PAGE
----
Although palliative radiation therapy is used to relieve pain in patients with advanced lung cancer, it has adverse effects on the condition of the patients esophagus. As a result of treatment, many patients experience heartburn and difficulty swallowing. With the help of a new clinical study, researchers from the Institute of Health Research Lawson test new methods of palliative radiotherapy to get rid of these undesirable effects and improve quality of life of patients with lung cancer.
The study began in late 2016, and now it is conducted in five centers across Canada. It involved more than 40 patients.
The study used a more precise radiation therapy equipment to reduce exposure of the esophagus. Participants receive either a standard palliative radiotherapy or palliative radiation therapy, in which new technology is used.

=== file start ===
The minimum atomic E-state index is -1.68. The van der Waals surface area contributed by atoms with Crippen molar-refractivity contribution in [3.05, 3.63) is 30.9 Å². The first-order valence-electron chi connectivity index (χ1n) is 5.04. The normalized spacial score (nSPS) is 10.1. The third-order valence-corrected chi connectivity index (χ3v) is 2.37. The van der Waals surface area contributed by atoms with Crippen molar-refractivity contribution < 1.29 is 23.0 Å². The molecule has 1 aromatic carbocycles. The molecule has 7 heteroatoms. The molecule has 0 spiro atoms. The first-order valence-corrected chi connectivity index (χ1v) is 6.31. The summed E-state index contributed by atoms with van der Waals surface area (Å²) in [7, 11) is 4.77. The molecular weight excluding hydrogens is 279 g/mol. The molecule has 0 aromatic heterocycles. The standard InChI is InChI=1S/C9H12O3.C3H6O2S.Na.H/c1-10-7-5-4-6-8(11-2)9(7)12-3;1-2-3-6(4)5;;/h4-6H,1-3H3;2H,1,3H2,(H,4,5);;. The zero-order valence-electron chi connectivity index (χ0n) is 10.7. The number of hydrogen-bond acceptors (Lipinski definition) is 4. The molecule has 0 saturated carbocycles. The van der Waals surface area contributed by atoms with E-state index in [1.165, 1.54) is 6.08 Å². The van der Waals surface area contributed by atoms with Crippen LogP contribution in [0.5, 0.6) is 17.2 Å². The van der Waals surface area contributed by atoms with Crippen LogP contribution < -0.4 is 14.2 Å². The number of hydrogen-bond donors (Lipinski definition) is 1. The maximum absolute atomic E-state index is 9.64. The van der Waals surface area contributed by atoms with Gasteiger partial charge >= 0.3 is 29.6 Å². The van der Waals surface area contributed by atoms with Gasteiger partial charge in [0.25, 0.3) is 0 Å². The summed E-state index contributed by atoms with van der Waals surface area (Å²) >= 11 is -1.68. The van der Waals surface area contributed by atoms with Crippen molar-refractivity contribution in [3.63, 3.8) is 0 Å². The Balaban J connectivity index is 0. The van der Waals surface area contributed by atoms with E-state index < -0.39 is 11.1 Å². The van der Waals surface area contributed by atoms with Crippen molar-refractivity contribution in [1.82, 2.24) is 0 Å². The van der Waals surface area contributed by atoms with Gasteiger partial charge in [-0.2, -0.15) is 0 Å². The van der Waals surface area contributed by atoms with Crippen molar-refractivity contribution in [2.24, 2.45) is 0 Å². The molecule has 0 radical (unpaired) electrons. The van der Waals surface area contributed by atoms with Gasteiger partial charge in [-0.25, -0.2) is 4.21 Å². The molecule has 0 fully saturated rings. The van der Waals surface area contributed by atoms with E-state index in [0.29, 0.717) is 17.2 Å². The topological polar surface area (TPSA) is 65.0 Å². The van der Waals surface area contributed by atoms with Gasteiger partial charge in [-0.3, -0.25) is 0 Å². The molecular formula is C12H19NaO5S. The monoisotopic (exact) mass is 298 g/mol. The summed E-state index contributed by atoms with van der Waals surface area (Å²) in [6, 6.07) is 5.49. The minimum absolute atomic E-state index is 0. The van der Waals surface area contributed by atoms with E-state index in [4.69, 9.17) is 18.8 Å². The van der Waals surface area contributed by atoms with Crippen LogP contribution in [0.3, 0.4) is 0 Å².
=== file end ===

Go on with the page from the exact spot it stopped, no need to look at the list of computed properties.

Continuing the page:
The observation period for patients after palliative treatment completion is one year. Thus, scientists can fully assess and compare the ability of participants to swallow food and drink. "Deliberately avoiding esophageal radiotherapy, we hope to improve the quality of life of these patients - the scientists explain -. Reduce the side effects of radiotherapy, we can ease the pain of the participants to provide them with a more nutritious diet and create a comfortable environment. "
The research team will also examine the cost-effectiveness of the use of new radiotherapy techniques.